Organize & Clean

5 Ways To Add Moisture to the Air Without a Humidifier

updated Dec 20, 2022
We independently select these products—if you buy from one of our links, we may earn a commission. All prices were accurate at the time of publishing.

When the air in your home is being heated during the cold winter months, it can get pretty dry and uncomfortable. Humidifiers are great for keeping the air in your home healthy, but there are other things you can do to help add humidity to your space when the air’s drying out your skin, furniture, and woodwork.  

From air-drying laundry to cool gadgets you can buy, there are a few ways to add moisture to your home’s air in the winter. Keep reading for some of our favorite tips. 

(Image credit: Ashley Poskin)

Air dry your laundry.

Set up a drying rack in your bedroom and lay out damp clothing to dry overnight. You’ll save energy by not running the dryer, and add more moisture to the air, all while adding the fresh scent of laundry to your room. This works in the bathroom too! 

(Image credit: Ashley Poskin)

Set out bowls of water.

In the same way that you might decorate with vases of flowers or bowls of fruit, try decorating with bowls of water. Place a few around your house and the water will evaporate into the dry air. One step further, if you have radiant steam heat: place a water bowl on top of radiators to heat the water and aid in evaporation.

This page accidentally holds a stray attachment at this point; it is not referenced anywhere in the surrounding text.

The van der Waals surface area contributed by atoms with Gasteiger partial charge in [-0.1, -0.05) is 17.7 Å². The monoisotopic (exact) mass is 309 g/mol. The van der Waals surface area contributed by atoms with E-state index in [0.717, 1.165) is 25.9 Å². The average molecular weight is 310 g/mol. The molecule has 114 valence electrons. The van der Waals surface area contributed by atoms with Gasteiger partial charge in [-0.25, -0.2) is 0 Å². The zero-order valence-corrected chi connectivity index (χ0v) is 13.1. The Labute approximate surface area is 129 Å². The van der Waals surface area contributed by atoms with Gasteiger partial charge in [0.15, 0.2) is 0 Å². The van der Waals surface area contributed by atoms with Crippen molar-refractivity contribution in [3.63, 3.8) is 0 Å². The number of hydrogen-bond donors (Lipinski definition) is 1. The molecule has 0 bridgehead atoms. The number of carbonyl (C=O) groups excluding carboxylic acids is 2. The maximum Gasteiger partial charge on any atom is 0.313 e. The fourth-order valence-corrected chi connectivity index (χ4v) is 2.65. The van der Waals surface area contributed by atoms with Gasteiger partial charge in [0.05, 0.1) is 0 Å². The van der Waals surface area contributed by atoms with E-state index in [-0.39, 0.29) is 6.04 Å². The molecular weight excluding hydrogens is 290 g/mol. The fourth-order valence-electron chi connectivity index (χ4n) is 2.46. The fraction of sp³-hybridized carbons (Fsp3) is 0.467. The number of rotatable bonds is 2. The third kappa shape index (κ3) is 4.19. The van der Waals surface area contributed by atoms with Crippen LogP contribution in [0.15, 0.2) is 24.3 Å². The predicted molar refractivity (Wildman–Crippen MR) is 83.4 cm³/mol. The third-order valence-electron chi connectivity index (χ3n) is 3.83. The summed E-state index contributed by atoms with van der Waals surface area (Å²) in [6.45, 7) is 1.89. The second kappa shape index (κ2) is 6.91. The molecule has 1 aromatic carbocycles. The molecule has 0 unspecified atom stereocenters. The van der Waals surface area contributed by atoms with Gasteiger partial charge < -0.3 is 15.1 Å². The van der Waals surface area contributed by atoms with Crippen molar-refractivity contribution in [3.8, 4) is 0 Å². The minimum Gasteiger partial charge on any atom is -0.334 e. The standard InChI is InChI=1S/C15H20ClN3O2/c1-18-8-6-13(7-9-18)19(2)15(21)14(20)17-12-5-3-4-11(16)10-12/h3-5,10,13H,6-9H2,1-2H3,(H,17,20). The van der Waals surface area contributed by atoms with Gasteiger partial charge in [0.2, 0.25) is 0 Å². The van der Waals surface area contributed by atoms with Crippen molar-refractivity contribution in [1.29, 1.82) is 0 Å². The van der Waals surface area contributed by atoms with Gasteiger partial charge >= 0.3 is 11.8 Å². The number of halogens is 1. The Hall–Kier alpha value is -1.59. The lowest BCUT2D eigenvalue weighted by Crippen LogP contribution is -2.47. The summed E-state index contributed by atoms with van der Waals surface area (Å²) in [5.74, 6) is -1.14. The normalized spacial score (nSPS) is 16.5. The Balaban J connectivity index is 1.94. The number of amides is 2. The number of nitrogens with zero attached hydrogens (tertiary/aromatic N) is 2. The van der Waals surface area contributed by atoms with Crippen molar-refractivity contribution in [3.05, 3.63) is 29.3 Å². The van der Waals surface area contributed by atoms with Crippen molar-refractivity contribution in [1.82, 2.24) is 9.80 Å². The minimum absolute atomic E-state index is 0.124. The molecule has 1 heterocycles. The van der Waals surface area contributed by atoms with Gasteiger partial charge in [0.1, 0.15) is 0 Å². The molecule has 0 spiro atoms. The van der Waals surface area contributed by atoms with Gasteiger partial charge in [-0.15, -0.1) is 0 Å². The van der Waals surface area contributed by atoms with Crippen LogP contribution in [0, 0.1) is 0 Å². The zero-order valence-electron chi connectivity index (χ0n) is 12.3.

(Image credit: Ashley Poskin)

Use your bathtub.

If you ever take baths, leave the water in the tub after you’ve finished bathing. Letting it sit and cool completely allows more moisture to evaporate into the air than when you’re showering. Note: We don’t recommend leaving bath water unattended if you have small children.

(Image credit: Ashley Poskin)

Cook on the stovetop.

Cook on the stovetop. Not only is this a cozy practice during cold winter weather, it also releases moisture into your home’s air. If you’re cooking something that can be done either on the stovetop or in the oven, opt for the stovetop when the air is dry. The oven dries the air out even more, but the stovetop adds much-needed moisture.

(Image credit: Kontrol)

Buy an alternative product.

Finally, there are a few products out there that simulate humidifiers by producing steam but aren’t electric. This attractive option from Amazon includes two ceramic orbs that rest on individual bowls to add moisture to the air naturally. It’s as simple as pouring water over the orbs. Or, you could use a stovetop steamer or even a tea kettle to help get rid of excessively dry air.   

Re-edited from an original post by Regina Yunghans published on 2.1.10-NT